Anyway, for anyone who is interested, you can read my review here.

I was looking to replace my old Sony STR-DB2000 S-Master Pro digital amplifier with a Marantz PM-11s3 to match my Marantz SA11s3 disc player/dac but had left it to late for the Marantz amplifier which had been removed from the Marantz range.

I had a look around the internet and read of a fair few reviews and i settled on the Musical Fidelity Nu-Vista 600.

I sent a email to my chosen dealer whom contacted myself directly with a price quote and a part exchange value for my Sony Amplifier which was equal to the original purchase price of the amplifier in 2004.

The Nu-Vista amplifier arrived on the 3rd May two weeks after the order was placed, it was delivered and installed perfectly by the dealer whom had travelled just over 120 miles from their premesis in Hull.

I have had the pleasure of owning Musical Fidelity amplifiers before and purchased the amplifier without even looking at a example in a shop let alone actually hearing the amplifier with my Marantz SA11s3/Mission 790 loudspeakers but had an aural picture inside my mind of what the amplifier would sound like.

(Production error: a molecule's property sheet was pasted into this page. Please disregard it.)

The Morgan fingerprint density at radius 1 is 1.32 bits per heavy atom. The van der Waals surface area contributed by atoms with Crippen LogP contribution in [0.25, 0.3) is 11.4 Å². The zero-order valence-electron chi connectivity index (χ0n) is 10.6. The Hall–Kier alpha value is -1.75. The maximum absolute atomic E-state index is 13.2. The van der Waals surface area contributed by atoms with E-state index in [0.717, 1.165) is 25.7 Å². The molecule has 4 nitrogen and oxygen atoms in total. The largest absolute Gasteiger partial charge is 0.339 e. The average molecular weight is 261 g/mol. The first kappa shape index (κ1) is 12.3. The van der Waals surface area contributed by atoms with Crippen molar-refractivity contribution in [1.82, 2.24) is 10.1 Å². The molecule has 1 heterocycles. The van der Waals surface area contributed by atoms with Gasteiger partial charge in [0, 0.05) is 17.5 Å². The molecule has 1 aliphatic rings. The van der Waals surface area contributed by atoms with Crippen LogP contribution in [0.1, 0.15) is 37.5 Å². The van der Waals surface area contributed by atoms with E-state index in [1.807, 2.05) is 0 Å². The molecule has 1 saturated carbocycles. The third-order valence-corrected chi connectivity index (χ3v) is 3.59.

After owning an Naim Audio active crossover multi box amplifier system and eventually returning the said Naim Audio amplification to the dealer because i could not actually enjoy the sound from the Naim Audio stable, i lived with it four 6 years but eventually gave up.

Their is nothing wrong with Naim Audio amplifiers, anyone purchasing amplifiers from Naim Audio be prepared for a ''full on presentation'' all the time, i found myself so exhausted after a listening session that i would actually dig out my 1987 Musical Fidelity A1 amplifier and use that, i found the sound of the 'A1' more to my taste and 'equal' to the Naim for detail with a much more pleasing presentation with far better stereo seperation and far superior imaging so i ordered the Nu-Vista 600 from Fanthorpes HiFi with the expectation of 'more of the same' from Musical Fidelity.